Craft & Culture Creatives in profile - interview series

Creatives in profile: an interview with Sophie Mackintosh

Long-listed for the Man Booker Prize for her debut novel, 'The Water Cure', Sophie Mackintosh is the name to drop in literary circles. We caught up with her to discuss fiction, feminism, writing and pizza.
Sophie Mackintosh (Photo credit for this, and featured image above, belongs to Sophie Davidson).

From a small town in Pembrokeshire, Wales, Sophie Mackintosh truly set alight the literary scene with her blisteringly good debut novel, The Water Cure, which was long-listed for the Man Booker Prize (not long after being subject to a frenzied bidding war between competing book publishers).

Yet despite it being her fiction debut, Mackintosh had been showing oodles of potential for many moons before The Water Cure really caught the attention of critics and publishers. A graduate of the renown Warwick University creative writing programme, Mackintosh’s brand of beautifully written, yet often disquieting, prose and poetry had often drawn the attention and praise of readers – and she has had pieces published in Granta, The Stinging Fly, Stylist and The White Review.

With her next book, Blue Ticket, scheduled for release in 2020 and already hotly anticipated by everyone involved with the literary scene, Mackintosh is, then, perhaps one of the most important writers to watch over the coming months and years – and she is widely regarded as “the name to drop” in literary circles.

So, it was an extraordinary pleasure to be able to catch up with her as part of our ‘Creatives in Profile’ interview series. Do read on as we discuss everything from writing habits, feminism, dystopian fiction and (of course) the need to eat more pizza…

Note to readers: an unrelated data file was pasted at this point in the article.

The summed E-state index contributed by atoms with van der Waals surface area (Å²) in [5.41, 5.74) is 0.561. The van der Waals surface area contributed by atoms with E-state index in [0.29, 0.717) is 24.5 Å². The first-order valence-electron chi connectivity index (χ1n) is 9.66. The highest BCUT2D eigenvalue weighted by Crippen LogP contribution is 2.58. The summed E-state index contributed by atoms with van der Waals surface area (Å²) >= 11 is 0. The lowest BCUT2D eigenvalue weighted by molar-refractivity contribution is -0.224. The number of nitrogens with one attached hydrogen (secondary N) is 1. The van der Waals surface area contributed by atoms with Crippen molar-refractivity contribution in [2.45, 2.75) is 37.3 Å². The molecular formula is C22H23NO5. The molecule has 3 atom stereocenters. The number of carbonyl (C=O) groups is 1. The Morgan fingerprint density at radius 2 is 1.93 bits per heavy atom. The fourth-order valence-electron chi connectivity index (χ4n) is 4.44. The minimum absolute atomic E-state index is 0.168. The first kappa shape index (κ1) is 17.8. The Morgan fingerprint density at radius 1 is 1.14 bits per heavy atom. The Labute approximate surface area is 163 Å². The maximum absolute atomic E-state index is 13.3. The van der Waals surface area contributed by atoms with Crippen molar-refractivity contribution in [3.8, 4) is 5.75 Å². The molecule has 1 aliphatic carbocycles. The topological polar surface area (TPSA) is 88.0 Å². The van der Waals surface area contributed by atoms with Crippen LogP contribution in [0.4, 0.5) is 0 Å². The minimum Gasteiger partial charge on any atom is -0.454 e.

INTERVIEWER

Tell me about yourself, where you live and your background/lifestyle

MACKINTOSH

I was born in South Wales and grew up in Pembrokeshire, which is on the Welsh coast. Now I live in Walthamstow in London and am pretty boring really. I’m writing full-time at the moment so there is a lot of pyjama-wearing and toast-eating going on, though I also like to travel and am fortunate enough to do a few fun events in London and elsewhere.

INTERVIEWER

Has writing always been your first love, or do you have another passion?

MACKINTOSH

I’ve always loved writing, but I was a super arty goth teenager – I wanted to be a fashion designer or photographer, but in the end found writing a more useful medium for expressing myself. I like that I’m not restrained by materials, and that you can really do anything in a book (and do it anywhere).

INTERVIEWER

Who inspires you?

MACKINTOSH

I’ve always loved Angela Carter and her dedication to the uncanny and colourful. I also love the paintings and stories of Leonara Carrington. I’m always drawn to writers and artists who are unapologetically weird and uncompromising in their vision.

INTERVIEWER

Longlisted for the Man Booker Prize, your book, The Water Cure, has drawn praise from critics across the globe from The Guardian to The New York Times. What’s this experience been like?